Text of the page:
His second season in the NFL saw Cutler improve his completion percentage to just over 63 percent, but his TD/INT ratio sink to 20/14 and his passer rating flatten to 88.1. The Broncos finished 7-9, out of the playoffs, and Cutler slid slightly above the median for NFL quarterbacks, ranking 12th in passer rating. Yet as just a second year player, many still assumed Cutler was going to make “the leap” and ascend into the rarified air of top-flight quarterbacks like Tom Brady and Peyton Manning.

2008 was much of the same for Cutler. While he started quickly, looking like the quarterback that many had already annointed, the Broncos collapsed in December, losing their final three games, the last to San Diego in a virtual playoff game in blowout fashion 52-21. Individually, Cutler threw for 25 touchdown passes, yet his interceptions climbed to 18. Moreso, even though he threw an AFC high 616 passes, he was only sacked 11 times. While he was named to the Pro Bowl team (an award that many argue is worthless), his passer rating actually got worse, dropping two points to 86. While he showed promise, Cutler once again was a slightly better than average quarterback.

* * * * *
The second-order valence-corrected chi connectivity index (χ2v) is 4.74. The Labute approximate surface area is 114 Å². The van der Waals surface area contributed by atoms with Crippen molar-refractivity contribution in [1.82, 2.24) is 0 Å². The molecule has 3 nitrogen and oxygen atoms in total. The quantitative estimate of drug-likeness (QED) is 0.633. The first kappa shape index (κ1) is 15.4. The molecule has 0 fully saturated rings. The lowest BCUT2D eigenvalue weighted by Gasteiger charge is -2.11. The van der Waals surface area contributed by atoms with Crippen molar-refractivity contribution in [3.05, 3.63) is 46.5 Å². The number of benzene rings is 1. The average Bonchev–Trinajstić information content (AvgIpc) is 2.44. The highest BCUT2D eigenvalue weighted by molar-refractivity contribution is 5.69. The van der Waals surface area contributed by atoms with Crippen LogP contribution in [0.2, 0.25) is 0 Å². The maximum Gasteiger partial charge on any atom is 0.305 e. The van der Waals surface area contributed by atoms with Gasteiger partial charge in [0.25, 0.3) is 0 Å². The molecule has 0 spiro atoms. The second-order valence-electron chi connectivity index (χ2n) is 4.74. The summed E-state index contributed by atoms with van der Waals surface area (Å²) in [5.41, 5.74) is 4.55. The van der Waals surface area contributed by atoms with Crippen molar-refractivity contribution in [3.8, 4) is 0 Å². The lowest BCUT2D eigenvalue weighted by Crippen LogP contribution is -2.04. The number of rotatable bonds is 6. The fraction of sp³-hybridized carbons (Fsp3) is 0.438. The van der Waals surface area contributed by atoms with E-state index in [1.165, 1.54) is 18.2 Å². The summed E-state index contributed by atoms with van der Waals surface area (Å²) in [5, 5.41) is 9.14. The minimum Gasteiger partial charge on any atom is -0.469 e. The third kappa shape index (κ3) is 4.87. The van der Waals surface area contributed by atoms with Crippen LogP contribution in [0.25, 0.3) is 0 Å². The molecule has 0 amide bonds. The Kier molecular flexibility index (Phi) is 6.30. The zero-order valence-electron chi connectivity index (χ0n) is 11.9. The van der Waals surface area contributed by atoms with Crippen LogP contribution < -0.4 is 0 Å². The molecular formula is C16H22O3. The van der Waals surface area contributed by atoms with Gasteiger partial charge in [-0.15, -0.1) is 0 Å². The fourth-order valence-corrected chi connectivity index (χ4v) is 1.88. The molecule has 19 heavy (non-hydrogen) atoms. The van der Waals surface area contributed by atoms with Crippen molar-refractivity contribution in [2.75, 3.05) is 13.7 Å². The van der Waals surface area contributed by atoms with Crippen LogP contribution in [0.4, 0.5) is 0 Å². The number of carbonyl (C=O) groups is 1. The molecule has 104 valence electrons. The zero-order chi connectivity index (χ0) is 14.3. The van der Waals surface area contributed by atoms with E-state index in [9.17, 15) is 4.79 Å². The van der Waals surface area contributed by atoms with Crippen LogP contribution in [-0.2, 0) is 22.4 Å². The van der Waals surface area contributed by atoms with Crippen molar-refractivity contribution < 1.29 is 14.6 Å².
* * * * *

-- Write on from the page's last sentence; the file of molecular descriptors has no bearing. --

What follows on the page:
The point of all of this? To show Jay Cutler for what he is: A slightly above-average quarterback.

His arm strength will always tantalize scouts and personnel executives, but his poor decision making should be just as detrimental. Yet as the Broncos undergo the largest transition in the franchise’s history, Cutler is now publicly pouting because his feelings have been hurt. Aided by the media-hound agent Bus Cook, who still manages to keep Brett Favre’s name in the headlines, Cutler has begun to burn all bridges to Denver, deciding that the Broncos quasi-interest in quarterback Matt Cassel, who played for new head coach Josh McDaniels in New England last season was simply unacceptable. Today, Cutler lit the first match, skipping the new coach’s first team meeting and offseason workout. Broncos spokesman Jim Saccomano told the AP this morning that, “The Denver Broncos confirm that Jay Cutler has requested a trade.”